STUDENT: Also sugar.

KAY: And sugar. A surprisingly large amount of sugar, which is addictive. So if you use that commercial tobacco youíre going to become far more addicted to those other chemicals and the sugar than you are the original nicotine. And theyíre quite damaging. They are really, really bad news. The amount that people smoke as a habit provides far more of any of those poisonous substances than you want in your body. Thatís abuse. Thatís way, way too much for any body to handle.

STUDENT: It was interesting in the last Level 1 class that you held how much anger the tobacco brought up.

KAY: There was one person in particular, and a few others, that were just absolutely adamant, almost like violently angry, against the tobacco. They didnít want to have to use it and it was really upsetting to them. And the smell was upsetting to them. And they didnít want to have to make their altars with it. They thought it was like something that came right from the hands of the devil.

STUDENT: It represents something very different now in our modern culture.

KAY: Yes. So we had a long lecture of what tobacco represents to native cultures, what it symbolizes, the special value placed on the tobacco spirits, what the medicines are, and the number of uses that it had in native society. How sacred, how important it was. It was the most sacred of all the herbs. THE MOST SACRED. The most important. If they were going to be without something, it wasnít going to be the tobacco. Something else goes first.

STUDENT: If you are to use it to drive an infection out, you wouldnít go and get tobacco from a store, right?

KAY: Well, I have. I was at a remote ceremony ground where there wasnít any organic tobacco sitting around - everybody had a can of Top, you know. Itís like the worst of the worst. And theyíre all smoking it. And thatís all there was available.

STUDENT: You can still talk to the spirit of it.

KAY: You absolutely want to talk to the spirit of it. Thatís the whole point. Any time you use it, for any kind of healing method, talk to the spirit of it and ask the spirit to do its task. Ask the spirit to neutralize the poisons if itís commercial tobacco.

You can put the tobacco on the area dry and then apply your bandage over it. It will depend on the state and type of the wound. Sometimes you need to get it wet and then put it on so the juices can get down inside and really spread, and thereís something there to draw up the poison. And one of the best ways, one of the most effective ways, to get it wet is your saliva. The enzymes in your saliva will begin to break the tobacco down and draw a lot of these medicines out so that when you put it on the wound site it can really suck all the bad stuff out. Itís used to suck out bee stings, poisons, snake bite poisons, pus. It can be very, very effective.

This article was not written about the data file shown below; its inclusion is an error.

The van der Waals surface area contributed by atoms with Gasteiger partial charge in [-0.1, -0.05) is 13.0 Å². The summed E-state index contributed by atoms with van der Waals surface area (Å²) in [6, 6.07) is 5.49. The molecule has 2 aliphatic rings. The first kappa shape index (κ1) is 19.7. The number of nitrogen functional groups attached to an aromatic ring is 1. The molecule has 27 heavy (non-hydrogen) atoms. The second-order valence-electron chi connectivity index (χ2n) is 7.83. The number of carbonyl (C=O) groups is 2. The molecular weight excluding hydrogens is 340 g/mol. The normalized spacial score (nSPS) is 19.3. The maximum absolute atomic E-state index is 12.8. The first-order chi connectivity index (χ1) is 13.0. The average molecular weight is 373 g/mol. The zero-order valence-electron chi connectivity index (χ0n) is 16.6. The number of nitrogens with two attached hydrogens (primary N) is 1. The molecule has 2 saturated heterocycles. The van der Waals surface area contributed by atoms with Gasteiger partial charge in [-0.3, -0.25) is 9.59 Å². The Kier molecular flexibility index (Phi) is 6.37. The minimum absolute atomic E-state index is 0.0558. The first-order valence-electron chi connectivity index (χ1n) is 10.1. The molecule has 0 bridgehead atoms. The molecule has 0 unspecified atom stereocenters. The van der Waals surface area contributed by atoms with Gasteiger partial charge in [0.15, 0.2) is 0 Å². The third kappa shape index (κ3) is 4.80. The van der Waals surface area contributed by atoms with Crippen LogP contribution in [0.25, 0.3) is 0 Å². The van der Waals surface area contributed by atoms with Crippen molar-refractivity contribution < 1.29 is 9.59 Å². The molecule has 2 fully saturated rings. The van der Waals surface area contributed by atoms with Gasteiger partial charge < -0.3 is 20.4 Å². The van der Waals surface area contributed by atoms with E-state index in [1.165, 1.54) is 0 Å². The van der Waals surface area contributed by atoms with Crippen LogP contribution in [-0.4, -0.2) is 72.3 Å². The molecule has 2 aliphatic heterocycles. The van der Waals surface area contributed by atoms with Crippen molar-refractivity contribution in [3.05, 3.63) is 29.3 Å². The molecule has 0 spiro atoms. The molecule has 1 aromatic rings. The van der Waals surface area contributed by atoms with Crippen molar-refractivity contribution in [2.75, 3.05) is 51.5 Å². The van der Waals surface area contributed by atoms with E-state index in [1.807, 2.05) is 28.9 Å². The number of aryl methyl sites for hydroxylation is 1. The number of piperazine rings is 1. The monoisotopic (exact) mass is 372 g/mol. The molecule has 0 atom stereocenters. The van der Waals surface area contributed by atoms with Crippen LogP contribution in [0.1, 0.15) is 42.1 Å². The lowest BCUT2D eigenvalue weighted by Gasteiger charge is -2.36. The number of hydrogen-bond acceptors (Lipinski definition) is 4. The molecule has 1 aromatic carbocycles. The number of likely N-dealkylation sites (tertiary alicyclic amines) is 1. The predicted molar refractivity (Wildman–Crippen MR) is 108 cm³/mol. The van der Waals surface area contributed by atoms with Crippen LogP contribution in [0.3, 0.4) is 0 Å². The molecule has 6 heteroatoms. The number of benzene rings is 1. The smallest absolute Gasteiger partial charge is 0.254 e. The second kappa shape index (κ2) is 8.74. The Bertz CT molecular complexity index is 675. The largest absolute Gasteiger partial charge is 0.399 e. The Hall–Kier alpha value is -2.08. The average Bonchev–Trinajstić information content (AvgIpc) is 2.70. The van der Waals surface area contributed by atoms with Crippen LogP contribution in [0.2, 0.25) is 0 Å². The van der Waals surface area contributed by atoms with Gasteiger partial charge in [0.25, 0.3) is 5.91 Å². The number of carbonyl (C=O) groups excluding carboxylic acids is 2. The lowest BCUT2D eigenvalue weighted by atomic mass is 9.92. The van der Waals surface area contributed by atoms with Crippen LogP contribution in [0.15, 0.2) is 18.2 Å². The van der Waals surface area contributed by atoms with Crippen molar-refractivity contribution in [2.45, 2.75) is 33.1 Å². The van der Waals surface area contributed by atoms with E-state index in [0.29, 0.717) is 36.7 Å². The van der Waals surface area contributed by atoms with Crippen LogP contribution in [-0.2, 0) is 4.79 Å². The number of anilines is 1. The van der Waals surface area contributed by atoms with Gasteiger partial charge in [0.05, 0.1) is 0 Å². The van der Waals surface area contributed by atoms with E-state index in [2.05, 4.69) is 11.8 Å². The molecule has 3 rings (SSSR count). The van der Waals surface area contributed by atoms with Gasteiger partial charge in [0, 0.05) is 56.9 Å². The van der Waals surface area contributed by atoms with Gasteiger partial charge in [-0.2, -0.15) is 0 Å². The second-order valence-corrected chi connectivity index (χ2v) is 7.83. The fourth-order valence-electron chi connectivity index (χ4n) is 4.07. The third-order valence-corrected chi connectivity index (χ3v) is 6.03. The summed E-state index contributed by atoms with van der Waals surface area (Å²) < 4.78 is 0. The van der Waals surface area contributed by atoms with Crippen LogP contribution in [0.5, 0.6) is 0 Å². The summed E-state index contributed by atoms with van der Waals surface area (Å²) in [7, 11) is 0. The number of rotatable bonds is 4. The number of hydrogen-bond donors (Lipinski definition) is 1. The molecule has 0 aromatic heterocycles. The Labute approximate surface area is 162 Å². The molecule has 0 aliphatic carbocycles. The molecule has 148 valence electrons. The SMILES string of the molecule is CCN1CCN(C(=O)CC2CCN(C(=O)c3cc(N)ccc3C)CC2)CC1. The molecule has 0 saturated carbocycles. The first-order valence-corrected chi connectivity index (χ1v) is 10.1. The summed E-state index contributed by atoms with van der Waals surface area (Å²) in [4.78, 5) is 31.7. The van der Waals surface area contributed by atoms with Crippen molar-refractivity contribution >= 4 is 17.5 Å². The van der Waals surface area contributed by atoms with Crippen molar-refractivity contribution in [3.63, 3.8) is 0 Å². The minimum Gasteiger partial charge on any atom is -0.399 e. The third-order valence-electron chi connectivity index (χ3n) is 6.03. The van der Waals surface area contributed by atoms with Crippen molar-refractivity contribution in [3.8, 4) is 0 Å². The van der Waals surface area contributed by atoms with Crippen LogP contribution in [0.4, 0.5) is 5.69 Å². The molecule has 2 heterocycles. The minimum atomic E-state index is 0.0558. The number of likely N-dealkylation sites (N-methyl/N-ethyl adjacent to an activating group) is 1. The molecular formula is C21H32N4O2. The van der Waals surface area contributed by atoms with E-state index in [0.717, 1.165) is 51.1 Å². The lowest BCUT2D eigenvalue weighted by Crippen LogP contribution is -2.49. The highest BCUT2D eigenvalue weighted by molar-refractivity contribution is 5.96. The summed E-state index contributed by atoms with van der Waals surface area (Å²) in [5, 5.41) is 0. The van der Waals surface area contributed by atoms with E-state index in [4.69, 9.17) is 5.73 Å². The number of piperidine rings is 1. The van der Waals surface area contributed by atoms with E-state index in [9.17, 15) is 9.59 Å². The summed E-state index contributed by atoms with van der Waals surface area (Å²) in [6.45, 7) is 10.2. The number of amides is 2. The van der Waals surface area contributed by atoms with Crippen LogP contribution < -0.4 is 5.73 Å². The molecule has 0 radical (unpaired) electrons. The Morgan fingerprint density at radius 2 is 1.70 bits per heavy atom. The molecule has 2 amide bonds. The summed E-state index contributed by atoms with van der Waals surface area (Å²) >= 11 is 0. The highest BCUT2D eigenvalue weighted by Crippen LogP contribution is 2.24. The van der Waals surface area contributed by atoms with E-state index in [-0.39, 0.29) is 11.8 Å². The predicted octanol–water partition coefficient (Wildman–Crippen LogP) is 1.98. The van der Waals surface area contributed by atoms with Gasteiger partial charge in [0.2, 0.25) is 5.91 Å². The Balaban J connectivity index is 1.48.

Tobacco is used as a gift to the spirits and Creator/Creation, to ask for their help. Itís used to create a stream or wall of purifying, protective, soothing energy in ceremonies. Itís used to see the truth about things or people. Always honor the tobacco nations.

Sometimes I use the smudges very singularly, all by themselves, and a lot of times I use a mix that I create on the spot according to the needs of the moment. The basic ones that I have here in the tray mixed together are sage, cedar, juniper, and sometimes a little sweet grass in there. Often I will add a little bit of mullein and also some osha. Sometimes a sprinkle of tobacco. I only put the oak leaves in when theyíre needed for grief and sadness.

I only use tree resins at certain times, certain moments. The resins are so, so strong, itís like they really kick whateverís around. You, and the air. Itís quite a wallop. So if you really need a punch to clean up the air and sweeten it in an energetic sense, or sweeten the air literally, then just a little bit of resin works wonders. In that resin are large quantities of the medicines of the plant, all packed in there. Itís extra concentrated. Use with care.

Very often when I use osha as a smoke I will use it by itself Ė a small bit broken off the root or sometimes I will grind some up fresh for the occasion. Iíll scoop everything else aside and Iíll have just the osha on the charcoal. When I use mullein, sometimes I sprinkle it with the mix, especially if I know somebodyís having some kind of respiratory trouble, but if someone has a real bad problem Iíll use it just by itself.

STUDENT: A really bad problem?